Generic Name: alendronate (a LEN dro nate)
Brand Names: Binosto, Fosamax
What is Binosto?
Binosto (alendronate) belongs to a group of medicines called bisphosphonates (bis FOS fo nayts). It alters the cycle of bone formation and breakdown in the body. Alendronate slows bone loss while increasing bone mass, which may prevent bone fractures.
Binosto effervescent tablet are used in women to treat or prevent osteoporosis that is caused by menopause.
Binosto is also used to increase bone mass in men who have osteoporosis.
You should not take Binosto if you have low levels of calcium in your blood (hypocalcemia), or a problem with the movement of muscles in your esophagus.
Do not take an Binosto tablet if you cannot sit upright or stand for at least 30 minutes. Alendronate can cause serious problems in the stomach or esophagus (the tube that connects your mouth and stomach). You will need to stay upright for at least 30 minutes after taking this medication.
Before taking this medicine
You should not take Binosto if you are allergic to alendronate, or if you have low levels of calcium in your blood (hypocalcemia), or a problem with the movement of muscles in your esophagus.
Do not take Binosto if you cannot sit upright or stand for at least 30 minutes. Alendronate can cause serious problems in the stomach or esophagus (the tube that connects your mouth and stomach). You will need to stay upright for at least 30 minutes after taking this medication.
To make sure Binosto is safe for you, tell your doctor if you have:
a vitamin D deficiency;
a dental problem;
kidney disease; or
an ulcer or other problem in your stomach or esophagus.
In rare cases, this medicine may cause bone loss (osteonecrosis) in the jaw. Symptoms include jaw pain or numbness, red or swollen gums, loose teeth, or slow healing after dental work. The longer you use Binosto, the more likely you are to develop this condition.
Osteonecrosis of the jaw may be more likely if you have cancer or received chemotherapy, radiation, or steroids. Other risk factors include blood clotting disorders, anemia (low red blood cells), and a pre existing dental problem.
Talk with your doctor about the risks and benefits of using this medication.
It is not known whether Binosto will harm an unborn baby. Tell your doctor if you are pregnant or plan to become pregnant while using this medication.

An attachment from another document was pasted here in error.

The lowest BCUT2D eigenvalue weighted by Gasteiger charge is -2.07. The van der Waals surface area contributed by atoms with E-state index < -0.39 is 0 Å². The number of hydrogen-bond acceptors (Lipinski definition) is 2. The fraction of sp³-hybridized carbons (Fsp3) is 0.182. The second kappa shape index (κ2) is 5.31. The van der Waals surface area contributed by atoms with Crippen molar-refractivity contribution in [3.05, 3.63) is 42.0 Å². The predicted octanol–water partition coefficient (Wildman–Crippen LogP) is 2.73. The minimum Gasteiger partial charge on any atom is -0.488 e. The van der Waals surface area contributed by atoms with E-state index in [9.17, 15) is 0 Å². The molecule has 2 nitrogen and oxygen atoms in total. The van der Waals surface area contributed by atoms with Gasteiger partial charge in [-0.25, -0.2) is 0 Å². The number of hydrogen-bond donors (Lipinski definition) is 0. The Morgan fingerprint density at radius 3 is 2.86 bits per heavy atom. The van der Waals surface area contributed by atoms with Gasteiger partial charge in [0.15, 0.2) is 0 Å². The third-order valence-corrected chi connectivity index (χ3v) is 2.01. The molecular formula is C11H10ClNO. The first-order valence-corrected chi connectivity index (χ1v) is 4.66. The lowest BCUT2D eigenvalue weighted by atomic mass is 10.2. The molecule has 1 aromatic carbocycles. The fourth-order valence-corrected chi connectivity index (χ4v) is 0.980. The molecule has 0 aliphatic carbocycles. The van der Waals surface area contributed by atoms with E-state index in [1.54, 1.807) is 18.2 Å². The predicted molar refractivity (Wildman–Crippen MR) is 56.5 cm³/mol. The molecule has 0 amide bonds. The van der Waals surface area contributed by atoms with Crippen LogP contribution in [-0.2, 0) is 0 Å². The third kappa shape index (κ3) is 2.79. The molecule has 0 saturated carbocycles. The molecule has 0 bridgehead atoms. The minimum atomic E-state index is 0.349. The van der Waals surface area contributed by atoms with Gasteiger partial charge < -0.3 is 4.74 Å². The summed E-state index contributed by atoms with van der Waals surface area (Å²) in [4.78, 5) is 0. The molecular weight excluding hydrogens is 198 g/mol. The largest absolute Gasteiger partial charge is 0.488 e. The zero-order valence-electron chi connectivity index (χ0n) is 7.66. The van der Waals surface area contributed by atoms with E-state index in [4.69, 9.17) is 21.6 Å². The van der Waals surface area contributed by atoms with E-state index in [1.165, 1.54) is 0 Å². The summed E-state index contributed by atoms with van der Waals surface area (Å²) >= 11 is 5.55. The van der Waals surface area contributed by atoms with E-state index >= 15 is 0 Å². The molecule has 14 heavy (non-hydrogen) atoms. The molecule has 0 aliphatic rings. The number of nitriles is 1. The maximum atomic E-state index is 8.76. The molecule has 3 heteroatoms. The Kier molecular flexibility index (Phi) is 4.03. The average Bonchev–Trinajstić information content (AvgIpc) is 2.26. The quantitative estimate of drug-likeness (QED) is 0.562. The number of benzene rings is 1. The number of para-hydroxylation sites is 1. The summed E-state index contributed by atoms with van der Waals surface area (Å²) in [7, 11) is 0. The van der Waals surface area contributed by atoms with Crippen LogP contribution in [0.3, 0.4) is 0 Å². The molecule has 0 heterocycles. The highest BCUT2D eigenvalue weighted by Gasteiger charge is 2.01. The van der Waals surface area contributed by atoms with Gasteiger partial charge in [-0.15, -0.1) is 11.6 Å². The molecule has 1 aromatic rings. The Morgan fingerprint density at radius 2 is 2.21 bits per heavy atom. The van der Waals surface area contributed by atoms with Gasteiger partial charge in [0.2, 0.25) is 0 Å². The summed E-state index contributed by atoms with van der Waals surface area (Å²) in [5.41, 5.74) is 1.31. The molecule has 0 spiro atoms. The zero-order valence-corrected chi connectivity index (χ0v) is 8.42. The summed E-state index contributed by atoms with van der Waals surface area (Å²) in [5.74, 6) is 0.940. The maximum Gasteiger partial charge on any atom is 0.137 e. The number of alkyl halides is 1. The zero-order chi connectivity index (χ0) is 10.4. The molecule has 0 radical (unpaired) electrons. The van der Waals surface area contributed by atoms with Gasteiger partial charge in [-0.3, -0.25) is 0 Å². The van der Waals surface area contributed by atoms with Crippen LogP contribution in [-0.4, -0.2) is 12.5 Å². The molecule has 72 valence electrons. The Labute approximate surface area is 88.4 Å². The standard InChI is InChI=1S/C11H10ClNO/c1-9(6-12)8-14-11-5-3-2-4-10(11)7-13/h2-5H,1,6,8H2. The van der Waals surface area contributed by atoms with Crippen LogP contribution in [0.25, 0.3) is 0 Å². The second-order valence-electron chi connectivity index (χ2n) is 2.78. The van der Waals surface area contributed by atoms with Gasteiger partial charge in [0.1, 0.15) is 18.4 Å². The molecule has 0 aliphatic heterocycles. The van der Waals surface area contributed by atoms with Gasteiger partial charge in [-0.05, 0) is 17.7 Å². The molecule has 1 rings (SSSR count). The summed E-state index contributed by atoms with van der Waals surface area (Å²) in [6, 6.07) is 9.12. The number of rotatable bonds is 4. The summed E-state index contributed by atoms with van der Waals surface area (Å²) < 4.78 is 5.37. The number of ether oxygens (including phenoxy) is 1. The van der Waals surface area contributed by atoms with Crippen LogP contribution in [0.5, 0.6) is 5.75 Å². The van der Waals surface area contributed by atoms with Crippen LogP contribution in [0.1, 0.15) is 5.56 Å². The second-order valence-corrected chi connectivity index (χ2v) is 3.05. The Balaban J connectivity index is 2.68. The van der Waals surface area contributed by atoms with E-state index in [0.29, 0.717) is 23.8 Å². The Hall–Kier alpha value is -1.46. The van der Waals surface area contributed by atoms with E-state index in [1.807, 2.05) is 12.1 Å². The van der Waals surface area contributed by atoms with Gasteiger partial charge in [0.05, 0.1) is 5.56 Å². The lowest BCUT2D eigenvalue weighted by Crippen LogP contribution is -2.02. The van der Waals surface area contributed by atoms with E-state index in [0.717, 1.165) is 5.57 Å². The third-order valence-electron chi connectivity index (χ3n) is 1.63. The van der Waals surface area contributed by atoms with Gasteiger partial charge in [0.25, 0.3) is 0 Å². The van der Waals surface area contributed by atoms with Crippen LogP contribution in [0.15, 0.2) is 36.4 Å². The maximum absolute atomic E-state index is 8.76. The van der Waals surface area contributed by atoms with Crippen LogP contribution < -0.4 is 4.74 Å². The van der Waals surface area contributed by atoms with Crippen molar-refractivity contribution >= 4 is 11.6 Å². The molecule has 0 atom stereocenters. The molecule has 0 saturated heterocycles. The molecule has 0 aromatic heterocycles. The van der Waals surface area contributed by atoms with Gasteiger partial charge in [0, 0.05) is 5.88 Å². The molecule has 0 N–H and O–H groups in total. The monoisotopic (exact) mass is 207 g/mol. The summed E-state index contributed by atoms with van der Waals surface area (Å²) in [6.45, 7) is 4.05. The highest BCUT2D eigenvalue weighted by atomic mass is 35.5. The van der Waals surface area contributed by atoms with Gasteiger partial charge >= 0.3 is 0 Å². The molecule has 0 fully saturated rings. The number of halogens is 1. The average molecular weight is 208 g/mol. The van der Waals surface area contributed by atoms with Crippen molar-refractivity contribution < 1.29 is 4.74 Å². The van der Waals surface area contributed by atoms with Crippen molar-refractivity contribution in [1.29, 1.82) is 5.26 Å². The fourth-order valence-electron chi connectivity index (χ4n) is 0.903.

It is not known whether alendronate passes into breast milk or if it could harm a nursing baby. Tell your doctor if you are breast-feeding a baby.
How should I take Binosto?
Take Binosto exactly as prescribed by your doctor. Follow all directions on your prescription label. Do not take this medicine in larger or smaller amounts or for longer than recommended.
Binosto is taken once a week in the morning and must be taken at least 30 minutes before the first food, beverage, or medication of the day. Choose the day of the week that best fits your schedule, then take the effervescent tablet on the same day every week.
To use the Binosto effervescent tablet, dissolve the tablet in at least 4 ounces of plain water at room temperature. Wait at least 5 minutes after the bubbling (effervescence) stops for the tablet to completely dissolve in the water. Stir the liquid medicine for about 10 seconds. Drink all of the liquid medicine in the glass. To make sure you get the entire dose, add a little more water to the same glass, swirl gently and drink right away. Do NOT dissolve Binosto in mineral or flavored water, coffee, tea, soda, or juice.
After taking Binosto, carefully follow these instructions:
Do not lie down or recline for at least 30 minutes after taking this medicine.
Do not eat or drink anything other than plain water. Binosto works only if you take it on an empty stomach.
Do not take any other medicines including vitamins, calcium, or antacids for at least 30 minutes after taking Binosto. It may be best to take your other medicines at a different time of the day. Talk with your doctor about the best dosing schedule for your other medicines.
To be sure this medication is helping your condition, your bone mineral density will need to be tested on a regular basis. You may not need to take Binosto for longer than 3 to 5 years if you take it for osteoporosis. Visit your doctor regularly.
If you need to have any dental work (especially surgery), tell the dentist ahead of time that you are using Binosto. You may need to stop using the medicine for a short time.
Binosto is only part of a complete program of treatment that may also include diet changes, exercise, and taking calcium and vitamin supplements. Follow your diet, medication, and exercise routines very closely.
Store at room temperature away from moisture and heat.